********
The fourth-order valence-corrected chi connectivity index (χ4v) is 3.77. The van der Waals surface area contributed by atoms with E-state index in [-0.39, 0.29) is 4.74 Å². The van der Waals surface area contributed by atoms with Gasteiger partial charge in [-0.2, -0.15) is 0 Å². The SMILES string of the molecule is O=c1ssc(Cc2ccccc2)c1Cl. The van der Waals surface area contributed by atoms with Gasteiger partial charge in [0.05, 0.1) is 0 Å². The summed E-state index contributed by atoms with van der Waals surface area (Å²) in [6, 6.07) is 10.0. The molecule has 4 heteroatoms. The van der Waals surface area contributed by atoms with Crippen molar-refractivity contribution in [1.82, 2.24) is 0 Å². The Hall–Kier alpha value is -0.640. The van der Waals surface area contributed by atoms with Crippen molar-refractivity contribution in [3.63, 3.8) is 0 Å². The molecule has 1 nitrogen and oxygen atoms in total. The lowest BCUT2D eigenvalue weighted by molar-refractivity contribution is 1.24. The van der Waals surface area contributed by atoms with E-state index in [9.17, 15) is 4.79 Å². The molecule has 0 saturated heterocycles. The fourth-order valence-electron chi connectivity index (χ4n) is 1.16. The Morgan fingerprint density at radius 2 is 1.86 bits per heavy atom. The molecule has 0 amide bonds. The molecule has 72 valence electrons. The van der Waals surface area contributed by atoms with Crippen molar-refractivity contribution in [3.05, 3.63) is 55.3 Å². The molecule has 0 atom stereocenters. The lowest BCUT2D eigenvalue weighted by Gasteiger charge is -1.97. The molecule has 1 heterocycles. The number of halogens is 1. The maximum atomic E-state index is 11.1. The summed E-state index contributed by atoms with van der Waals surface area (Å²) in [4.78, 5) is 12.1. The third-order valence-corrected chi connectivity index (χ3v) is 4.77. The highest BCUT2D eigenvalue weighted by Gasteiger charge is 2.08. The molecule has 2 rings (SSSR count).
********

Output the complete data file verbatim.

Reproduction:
The fourth-order valence-corrected chi connectivity index (χ4v) is 3.77. The van der Waals surface area contributed by atoms with E-state index in [-0.39, 0.29) is 4.74 Å². The van der Waals surface area contributed by atoms with Gasteiger partial charge in [-0.2, -0.15) is 0 Å². The SMILES string of the molecule is O=c1ssc(Cc2ccccc2)c1Cl. The van der Waals surface area contributed by atoms with Gasteiger partial charge in [0.05, 0.1) is 0 Å². The summed E-state index contributed by atoms with van der Waals surface area (Å²) in [6, 6.07) is 10.0. The molecule has 4 heteroatoms. The van der Waals surface area contributed by atoms with Crippen molar-refractivity contribution in [1.82, 2.24) is 0 Å². The Hall–Kier alpha value is -0.640. The van der Waals surface area contributed by atoms with Crippen molar-refractivity contribution in [3.63, 3.8) is 0 Å². The molecule has 1 nitrogen and oxygen atoms in total. The lowest BCUT2D eigenvalue weighted by molar-refractivity contribution is 1.24. The van der Waals surface area contributed by atoms with E-state index in [9.17, 15) is 4.79 Å². The molecule has 0 saturated heterocycles. The fourth-order valence-electron chi connectivity index (χ4n) is 1.16. The Morgan fingerprint density at radius 2 is 1.86 bits per heavy atom. The molecule has 0 amide bonds. The molecule has 72 valence electrons. The van der Waals surface area contributed by atoms with Crippen molar-refractivity contribution in [3.05, 3.63) is 55.3 Å². The molecule has 0 atom stereocenters. The lowest BCUT2D eigenvalue weighted by Gasteiger charge is -1.97. The molecule has 1 heterocycles. The number of halogens is 1. The maximum atomic E-state index is 11.1. The summed E-state index contributed by atoms with van der Waals surface area (Å²) in [4.78, 5) is 12.1. The third-order valence-corrected chi connectivity index (χ3v) is 4.77. The highest BCUT2D eigenvalue weighted by Gasteiger charge is 2.08. The molecule has 2 rings (SSSR count).